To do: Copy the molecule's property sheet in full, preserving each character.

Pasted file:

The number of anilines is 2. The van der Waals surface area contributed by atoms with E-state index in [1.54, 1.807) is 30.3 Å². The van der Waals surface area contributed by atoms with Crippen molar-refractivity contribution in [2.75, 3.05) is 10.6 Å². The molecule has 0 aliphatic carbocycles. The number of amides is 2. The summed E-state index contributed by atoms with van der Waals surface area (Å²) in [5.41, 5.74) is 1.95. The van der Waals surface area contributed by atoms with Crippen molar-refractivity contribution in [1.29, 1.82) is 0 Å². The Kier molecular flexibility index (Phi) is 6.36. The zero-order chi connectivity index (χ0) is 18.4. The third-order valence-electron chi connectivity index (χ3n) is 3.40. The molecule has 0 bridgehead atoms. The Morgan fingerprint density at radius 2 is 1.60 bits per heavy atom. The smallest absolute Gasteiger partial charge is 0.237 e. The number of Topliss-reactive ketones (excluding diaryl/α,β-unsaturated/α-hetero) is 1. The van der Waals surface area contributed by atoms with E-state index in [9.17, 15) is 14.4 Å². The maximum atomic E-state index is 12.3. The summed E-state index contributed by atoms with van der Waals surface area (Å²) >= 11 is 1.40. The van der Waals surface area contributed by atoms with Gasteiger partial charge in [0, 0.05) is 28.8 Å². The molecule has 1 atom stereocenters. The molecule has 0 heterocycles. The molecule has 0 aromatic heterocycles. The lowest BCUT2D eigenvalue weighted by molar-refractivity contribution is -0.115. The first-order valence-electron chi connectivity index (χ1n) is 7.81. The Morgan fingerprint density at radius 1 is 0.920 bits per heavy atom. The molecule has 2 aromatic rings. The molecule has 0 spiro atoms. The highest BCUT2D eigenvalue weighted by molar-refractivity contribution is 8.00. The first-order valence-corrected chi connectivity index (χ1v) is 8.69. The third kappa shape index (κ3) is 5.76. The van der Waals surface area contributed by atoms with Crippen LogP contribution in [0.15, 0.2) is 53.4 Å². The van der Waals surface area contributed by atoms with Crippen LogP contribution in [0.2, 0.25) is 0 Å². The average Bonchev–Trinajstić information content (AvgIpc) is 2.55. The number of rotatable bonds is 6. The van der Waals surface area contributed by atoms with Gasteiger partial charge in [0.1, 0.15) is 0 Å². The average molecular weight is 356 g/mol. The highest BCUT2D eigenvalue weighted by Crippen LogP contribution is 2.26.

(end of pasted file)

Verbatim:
The number of anilines is 2. The van der Waals surface area contributed by atoms with E-state index in [1.54, 1.807) is 30.3 Å². The van der Waals surface area contributed by atoms with Crippen molar-refractivity contribution in [2.75, 3.05) is 10.6 Å². The molecule has 0 aliphatic carbocycles. The number of amides is 2. The summed E-state index contributed by atoms with van der Waals surface area (Å²) in [5.41, 5.74) is 1.95. The van der Waals surface area contributed by atoms with Crippen molar-refractivity contribution in [1.29, 1.82) is 0 Å². The Kier molecular flexibility index (Phi) is 6.36. The zero-order chi connectivity index (χ0) is 18.4. The third-order valence-electron chi connectivity index (χ3n) is 3.40. The molecule has 0 bridgehead atoms. The Morgan fingerprint density at radius 2 is 1.60 bits per heavy atom. The smallest absolute Gasteiger partial charge is 0.237 e. The number of Topliss-reactive ketones (excluding diaryl/α,β-unsaturated/α-hetero) is 1. The van der Waals surface area contributed by atoms with E-state index in [9.17, 15) is 14.4 Å². The maximum atomic E-state index is 12.3. The summed E-state index contributed by atoms with van der Waals surface area (Å²) >= 11 is 1.40. The van der Waals surface area contributed by atoms with Gasteiger partial charge in [0, 0.05) is 28.8 Å². The molecule has 1 atom stereocenters. The molecule has 0 heterocycles. The molecule has 0 aromatic heterocycles. The lowest BCUT2D eigenvalue weighted by molar-refractivity contribution is -0.115. The first-order valence-electron chi connectivity index (χ1n) is 7.81. The Morgan fingerprint density at radius 1 is 0.920 bits per heavy atom. The molecule has 2 aromatic rings. The molecule has 0 spiro atoms. The highest BCUT2D eigenvalue weighted by molar-refractivity contribution is 8.00. The first-order valence-corrected chi connectivity index (χ1v) is 8.69. The third kappa shape index (κ3) is 5.76. The van der Waals surface area contributed by atoms with Crippen LogP contribution in [0.15, 0.2) is 53.4 Å². The van der Waals surface area contributed by atoms with Crippen LogP contribution in [0.2, 0.25) is 0 Å². The average Bonchev–Trinajstić information content (AvgIpc) is 2.55. The number of rotatable bonds is 6. The van der Waals surface area contributed by atoms with Gasteiger partial charge in [0.1, 0.15) is 0 Å². The average molecular weight is 356 g/mol. The highest BCUT2D eigenvalue weighted by Crippen LogP contribution is 2.26.